OpenZeppelin Contracts v3.0 release candidate

We’re excited to announce the first release candidate of OpenZeppelin Contracts v3.0 :sparkles:

This is release features the migration to Solidity v0.6, as well as a revamped access control system.

To install the release candidate, run:

npm install --save-dev @openzeppelin/contracts@next

What’s New

  • All contracts were migrated to Solidity v0.6.
  • AccessControl was designed with help from the community and has replaced Roles contracts (such as MinterRole and PauserRole), which were removed.
  • Crowdsales were removed: we’ll continue to provide support for security issues on the v2.5 release, but will not bring them over to v3.0.
  • We’ve added hooks, a new feature of the library that will make extending it easier than ever. Read more below!
  • Many, many breaking changes with small improvements. We’ve also moved some contracts around (e.g. Ownable is now found under the access directory) and deleted some that were not being used. Head to our changelog to see the full list.

Compiling v0.6 Contracts

You can use the OpenZeppelin CLI to compile any Solidity v0.6 contract: just update the pragma statement on your source code and you’ll be good to go!

pragma solidity ^0.6.0;

Note that you will need to use the recent v2.7 release of the CLI to have Solidity v0.6 support. For detailed information about using the CLI compiler, head to its documenation.

Revamped Access Control

One of our most widely-used contracts is Ownable, providing a simple authorization scheme. However, this fell short in complex systems with multiple permissions.

The v3.0 release introduces AccessControl, a one-stop-shop for all authorization needs. It lets you easily define multiple roles with different permissions, as well as which accounts are allowed to grant and revoke each role. It also boosts transparency by enabling enumeration of all privileged accounts in a system.

AccessControl was designed with a security-first mindset, receiving input from a wide array of users and incorporating best practices in the field. We’ll have detailed guides covering it out soon, but in the meantime you can refer to the documentation on the source file.

Migrating From OpenZeppelin Contracts v2.5

Other than the contract removals mentioned above, the library API is pretty much the same as in the v2.5 release, so the migration should be straightforward. For instructions on how to update your Solidity v0.5 contracts to v0.6, refer to the official documentation.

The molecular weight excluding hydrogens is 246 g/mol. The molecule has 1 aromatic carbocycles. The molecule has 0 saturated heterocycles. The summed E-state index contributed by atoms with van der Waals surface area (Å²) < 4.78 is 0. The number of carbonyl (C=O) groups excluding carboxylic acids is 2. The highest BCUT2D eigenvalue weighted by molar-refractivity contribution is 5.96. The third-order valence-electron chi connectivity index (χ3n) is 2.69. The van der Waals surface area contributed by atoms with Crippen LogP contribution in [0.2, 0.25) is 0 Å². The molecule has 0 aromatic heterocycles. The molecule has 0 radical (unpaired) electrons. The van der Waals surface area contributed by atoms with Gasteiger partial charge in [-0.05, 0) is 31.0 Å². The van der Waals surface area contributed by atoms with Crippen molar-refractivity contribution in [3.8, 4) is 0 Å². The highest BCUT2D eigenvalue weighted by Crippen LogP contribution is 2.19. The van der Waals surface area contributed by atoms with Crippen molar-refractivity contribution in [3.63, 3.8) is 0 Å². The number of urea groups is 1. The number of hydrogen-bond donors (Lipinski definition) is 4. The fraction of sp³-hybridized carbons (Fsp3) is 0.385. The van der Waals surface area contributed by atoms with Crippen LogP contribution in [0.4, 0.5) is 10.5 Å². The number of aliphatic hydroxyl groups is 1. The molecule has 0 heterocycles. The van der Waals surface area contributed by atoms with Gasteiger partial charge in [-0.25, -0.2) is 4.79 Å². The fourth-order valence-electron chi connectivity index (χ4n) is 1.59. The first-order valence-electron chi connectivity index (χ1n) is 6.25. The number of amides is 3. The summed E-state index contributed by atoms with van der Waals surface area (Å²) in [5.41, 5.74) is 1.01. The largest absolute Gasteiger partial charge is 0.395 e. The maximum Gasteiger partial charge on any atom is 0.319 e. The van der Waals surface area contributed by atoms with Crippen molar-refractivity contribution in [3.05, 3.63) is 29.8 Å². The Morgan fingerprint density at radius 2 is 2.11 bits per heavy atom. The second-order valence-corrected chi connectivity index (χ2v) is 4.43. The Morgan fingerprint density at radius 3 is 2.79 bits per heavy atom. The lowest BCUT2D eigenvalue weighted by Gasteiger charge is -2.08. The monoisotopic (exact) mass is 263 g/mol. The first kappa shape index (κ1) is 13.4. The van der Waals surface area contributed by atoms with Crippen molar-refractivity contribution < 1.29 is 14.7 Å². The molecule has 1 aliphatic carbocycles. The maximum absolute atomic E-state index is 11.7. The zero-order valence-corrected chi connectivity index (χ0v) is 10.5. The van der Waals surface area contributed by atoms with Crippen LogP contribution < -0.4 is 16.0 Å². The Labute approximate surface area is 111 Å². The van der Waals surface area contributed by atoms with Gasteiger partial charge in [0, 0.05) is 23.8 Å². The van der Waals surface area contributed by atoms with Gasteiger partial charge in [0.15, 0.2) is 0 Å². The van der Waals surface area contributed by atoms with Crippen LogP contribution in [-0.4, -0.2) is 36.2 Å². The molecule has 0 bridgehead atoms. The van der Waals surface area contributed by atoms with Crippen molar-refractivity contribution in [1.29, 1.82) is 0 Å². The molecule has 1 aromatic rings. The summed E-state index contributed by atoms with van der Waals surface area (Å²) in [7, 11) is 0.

The exception to this is contracts that use the Gas Station Network (GSN): if you’re inheriting from GSNRecipient or one of the other GSN contracts, you’ll need to add the following snippet to your contracts:

function _msgSender() internal view override(Context, GSNRecipient) returns (address payable) {
    return GSNRecipient._msgSender();
}

function _msgData() internal view override(Context, GSNRecipient) returns (bytes memory) {
    return GSNRecipient._msgData();
}

Using Hooks

To improve library flexibility, we’re introducing hooks: functions that are called at specific moments during a contract’s operation that you can use to hook into the internals and extend as you wish.

For example, the _beforeTokenTransfer hook in ERC20, ERC721 and ERC777 makes it very easy to add additional checks or actions to execute whenever tokens are transferred, minted or burned, regardless of what prompted it.

// Tokens can only be transferred, minted or burned if the contract is not paused
contract ERC20Pausable is ERC20, Pausable {
    function _beforeTokenTransfer(address from, address to, uint256 amount) 
        internal virtual override 
    {
        super._beforeTokenTransfer(from, to, amount);

        require(!paused(), "ERC20Pausable: token transfer while paused");
    }
}